(Clearwisdom.net) According to Apple Daily's report on December 10, 2002, when people carefully read the Hong Kong Bar Association's response to the consultation document on the proposals to implement Article 23 of the Basic Law, and carefully read the various concerns and criticisms that the Hong Kong Bar Association raised regarding the consultation document, most people will agree that the government's legislative proposal would bring far-reaching harm to Hong Kong's legal system, and would gradually erode its citizens' rights and freedoms. Therefore, people should all say "No" to the legislative proposal, just as the Bar Association did.
It is easy to produce unjust or misjudged cases
Here, we are unable to list all of the concerns that the Hong Kong Bar Association raised. But just by scanning the following few points, we can understand how frightening the government's legislative proposal is. For example, because the government proposes to make dealing with and possessing seditious publications offences, the Bar believes that keeping a diary or putting one's thoughts on paper and the keeping of such material will fall within the definition of the offence of possession of seditious materials. Please think about it, even a citizen's diary could be judged, and a citizen could commit a criminal offence just by keeping a diary or recording his thoughts. Is this kind of law acceptable? How could one not oppose it?
Also, the Bar criticizes the government's proposal to use misprision of treason. The Bar believes that the proposal in effect makes it the duty of an ordinary person to report treason. The result would be criminalization of the ignorant, the na ve, and the trusting, and even those who are under a professional and ethical obligation not to reveal confidences. In fact, in a modern, open, and democratic society, the definition of treason becomes more and more complicated, and it becomes more and more difficult for the ordinary person to decide whether treason has or has not been committed. The government is proposing to make it a duty for ordinary people to report treason. Wouldn't this create more disorder, tension, and even unjust cases?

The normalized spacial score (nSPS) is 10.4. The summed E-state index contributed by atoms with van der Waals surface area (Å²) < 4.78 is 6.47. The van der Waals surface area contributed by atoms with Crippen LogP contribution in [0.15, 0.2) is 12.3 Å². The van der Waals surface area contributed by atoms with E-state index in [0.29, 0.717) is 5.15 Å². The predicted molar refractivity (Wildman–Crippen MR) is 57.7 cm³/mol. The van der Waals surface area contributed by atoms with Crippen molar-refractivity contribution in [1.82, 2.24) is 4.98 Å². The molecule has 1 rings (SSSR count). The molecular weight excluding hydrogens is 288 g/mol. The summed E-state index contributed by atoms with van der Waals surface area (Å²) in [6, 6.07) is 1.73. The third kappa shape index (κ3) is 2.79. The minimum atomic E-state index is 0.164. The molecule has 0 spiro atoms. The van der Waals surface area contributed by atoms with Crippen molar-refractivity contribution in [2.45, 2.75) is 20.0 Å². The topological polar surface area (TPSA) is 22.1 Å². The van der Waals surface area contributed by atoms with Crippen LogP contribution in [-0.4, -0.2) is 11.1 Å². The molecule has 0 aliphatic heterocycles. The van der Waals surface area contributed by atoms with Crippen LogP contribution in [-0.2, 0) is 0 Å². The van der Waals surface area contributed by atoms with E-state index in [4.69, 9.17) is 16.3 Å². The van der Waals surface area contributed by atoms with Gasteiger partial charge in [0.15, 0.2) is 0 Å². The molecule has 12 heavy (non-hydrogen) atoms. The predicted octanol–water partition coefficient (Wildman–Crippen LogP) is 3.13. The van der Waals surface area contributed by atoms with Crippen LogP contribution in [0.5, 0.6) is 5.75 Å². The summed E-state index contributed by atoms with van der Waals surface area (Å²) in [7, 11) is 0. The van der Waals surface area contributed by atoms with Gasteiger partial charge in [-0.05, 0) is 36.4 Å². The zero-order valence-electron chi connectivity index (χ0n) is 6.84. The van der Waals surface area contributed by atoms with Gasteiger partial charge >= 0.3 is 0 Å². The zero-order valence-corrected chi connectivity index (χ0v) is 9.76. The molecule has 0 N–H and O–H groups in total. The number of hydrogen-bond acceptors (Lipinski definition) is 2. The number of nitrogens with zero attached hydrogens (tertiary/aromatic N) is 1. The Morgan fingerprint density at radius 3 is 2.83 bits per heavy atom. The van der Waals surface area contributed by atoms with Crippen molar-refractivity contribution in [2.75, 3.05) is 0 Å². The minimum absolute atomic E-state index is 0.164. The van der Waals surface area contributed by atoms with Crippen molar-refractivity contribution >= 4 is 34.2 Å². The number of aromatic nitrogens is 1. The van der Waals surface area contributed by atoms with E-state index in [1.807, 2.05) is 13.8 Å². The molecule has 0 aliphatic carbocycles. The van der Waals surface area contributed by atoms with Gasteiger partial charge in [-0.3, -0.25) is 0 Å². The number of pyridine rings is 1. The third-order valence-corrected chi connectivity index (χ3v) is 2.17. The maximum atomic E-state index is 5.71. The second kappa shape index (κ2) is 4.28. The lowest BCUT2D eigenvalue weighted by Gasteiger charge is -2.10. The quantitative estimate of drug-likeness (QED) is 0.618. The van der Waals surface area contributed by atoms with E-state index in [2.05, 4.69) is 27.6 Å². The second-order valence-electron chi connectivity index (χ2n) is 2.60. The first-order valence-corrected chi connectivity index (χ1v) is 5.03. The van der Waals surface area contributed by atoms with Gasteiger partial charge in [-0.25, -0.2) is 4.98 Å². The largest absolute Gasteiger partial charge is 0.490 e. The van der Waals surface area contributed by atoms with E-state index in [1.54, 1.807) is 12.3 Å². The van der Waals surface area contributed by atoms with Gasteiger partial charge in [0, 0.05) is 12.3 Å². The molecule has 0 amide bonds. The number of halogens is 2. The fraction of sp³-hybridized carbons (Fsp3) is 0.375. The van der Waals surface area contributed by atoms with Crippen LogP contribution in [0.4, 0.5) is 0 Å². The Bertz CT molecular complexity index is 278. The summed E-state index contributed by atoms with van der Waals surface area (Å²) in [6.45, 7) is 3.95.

What's even more frightening is that the government proposes to endow government officials and prosecutors with more power but fails to add some balancing or restricting measures that would protect citizens' rights and freedoms.
Hong Kong Is in Decline
For example, when the government's proposal defined the offenses of sedition and theft of state secrets, it did not include defense of the public's interests or the principles ensuring freedom of speech stated in the Johannesburg Principles. The result is that the media and ordinary citizens can easily be criminalized because of their reports or opinions. How could people accept a proposal that so unreasonably extends the government's power?
Mr. Alan Leong, President of the Hong Kong Bar Association, describes the impact Article 23 would have on the legal system as "cooking a frog in cold water." He believes that the government's proposal would insidiously lead the legal system towards death without knowing it until it was too late. Mr. Leong is too polite. The legislative proposal of Article 23 is in fact a potion of slow poison, which will erode all aspects of citizens' freedoms and rights, and will cause Hong Kong to gradually lose its vigor and eventually become a shadow of its former self.